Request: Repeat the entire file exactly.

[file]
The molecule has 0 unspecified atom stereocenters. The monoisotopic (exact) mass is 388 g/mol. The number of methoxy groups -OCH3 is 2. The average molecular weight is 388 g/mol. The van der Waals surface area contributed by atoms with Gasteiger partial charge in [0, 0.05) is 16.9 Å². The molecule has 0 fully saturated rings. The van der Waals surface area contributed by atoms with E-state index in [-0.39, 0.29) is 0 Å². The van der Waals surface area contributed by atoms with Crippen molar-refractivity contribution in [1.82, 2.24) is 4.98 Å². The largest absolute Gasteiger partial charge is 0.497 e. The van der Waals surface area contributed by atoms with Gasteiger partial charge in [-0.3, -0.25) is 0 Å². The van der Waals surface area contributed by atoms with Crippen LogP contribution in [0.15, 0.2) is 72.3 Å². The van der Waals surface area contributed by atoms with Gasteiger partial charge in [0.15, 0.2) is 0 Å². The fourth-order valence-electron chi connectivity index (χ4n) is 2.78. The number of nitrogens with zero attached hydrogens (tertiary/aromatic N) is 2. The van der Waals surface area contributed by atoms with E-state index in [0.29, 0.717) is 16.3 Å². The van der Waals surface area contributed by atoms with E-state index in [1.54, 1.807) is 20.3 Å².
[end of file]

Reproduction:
The molecule has 0 unspecified atom stereocenters. The monoisotopic (exact) mass is 388 g/mol. The number of methoxy groups -OCH3 is 2. The average molecular weight is 388 g/mol. The van der Waals surface area contributed by atoms with Gasteiger partial charge in [0, 0.05) is 16.9 Å². The molecule has 0 fully saturated rings. The van der Waals surface area contributed by atoms with E-state index in [-0.39, 0.29) is 0 Å². The van der Waals surface area contributed by atoms with Crippen molar-refractivity contribution in [1.82, 2.24) is 4.98 Å². The largest absolute Gasteiger partial charge is 0.497 e. The van der Waals surface area contributed by atoms with Gasteiger partial charge in [-0.3, -0.25) is 0 Å². The van der Waals surface area contributed by atoms with Crippen LogP contribution in [0.15, 0.2) is 72.3 Å². The van der Waals surface area contributed by atoms with Gasteiger partial charge in [0.15, 0.2) is 0 Å². The fourth-order valence-electron chi connectivity index (χ4n) is 2.78. The number of nitrogens with zero attached hydrogens (tertiary/aromatic N) is 2. The van der Waals surface area contributed by atoms with E-state index in [0.29, 0.717) is 16.3 Å². The van der Waals surface area contributed by atoms with E-state index in [1.54, 1.807) is 20.3 Å².